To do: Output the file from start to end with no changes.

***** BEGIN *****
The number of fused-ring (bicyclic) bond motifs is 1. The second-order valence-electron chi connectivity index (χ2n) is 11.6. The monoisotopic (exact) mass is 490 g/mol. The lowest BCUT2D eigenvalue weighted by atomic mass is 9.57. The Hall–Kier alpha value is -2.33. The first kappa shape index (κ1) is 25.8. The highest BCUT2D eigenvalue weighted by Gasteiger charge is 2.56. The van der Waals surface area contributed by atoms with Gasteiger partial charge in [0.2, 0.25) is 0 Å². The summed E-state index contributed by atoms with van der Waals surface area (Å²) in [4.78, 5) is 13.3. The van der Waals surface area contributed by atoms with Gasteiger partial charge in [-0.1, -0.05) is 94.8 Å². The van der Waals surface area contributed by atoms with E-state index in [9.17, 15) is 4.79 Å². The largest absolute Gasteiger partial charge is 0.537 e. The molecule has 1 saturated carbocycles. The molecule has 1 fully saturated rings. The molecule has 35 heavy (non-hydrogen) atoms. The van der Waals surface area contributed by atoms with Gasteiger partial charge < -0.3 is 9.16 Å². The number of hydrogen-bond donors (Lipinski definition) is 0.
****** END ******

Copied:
The number of fused-ring (bicyclic) bond motifs is 1. The second-order valence-electron chi connectivity index (χ2n) is 11.6. The monoisotopic (exact) mass is 490 g/mol. The lowest BCUT2D eigenvalue weighted by atomic mass is 9.57. The Hall–Kier alpha value is -2.33. The first kappa shape index (κ1) is 25.8. The highest BCUT2D eigenvalue weighted by Gasteiger charge is 2.56. The van der Waals surface area contributed by atoms with Gasteiger partial charge in [0.2, 0.25) is 0 Å². The summed E-state index contributed by atoms with van der Waals surface area (Å²) in [4.78, 5) is 13.3. The van der Waals surface area contributed by atoms with Gasteiger partial charge in [-0.1, -0.05) is 94.8 Å². The van der Waals surface area contributed by atoms with E-state index in [9.17, 15) is 4.79 Å². The largest absolute Gasteiger partial charge is 0.537 e. The molecule has 1 saturated carbocycles. The molecule has 1 fully saturated rings. The molecule has 35 heavy (non-hydrogen) atoms. The van der Waals surface area contributed by atoms with Gasteiger partial charge < -0.3 is 9.16 Å². The number of hydrogen-bond donors (Lipinski definition) is 0.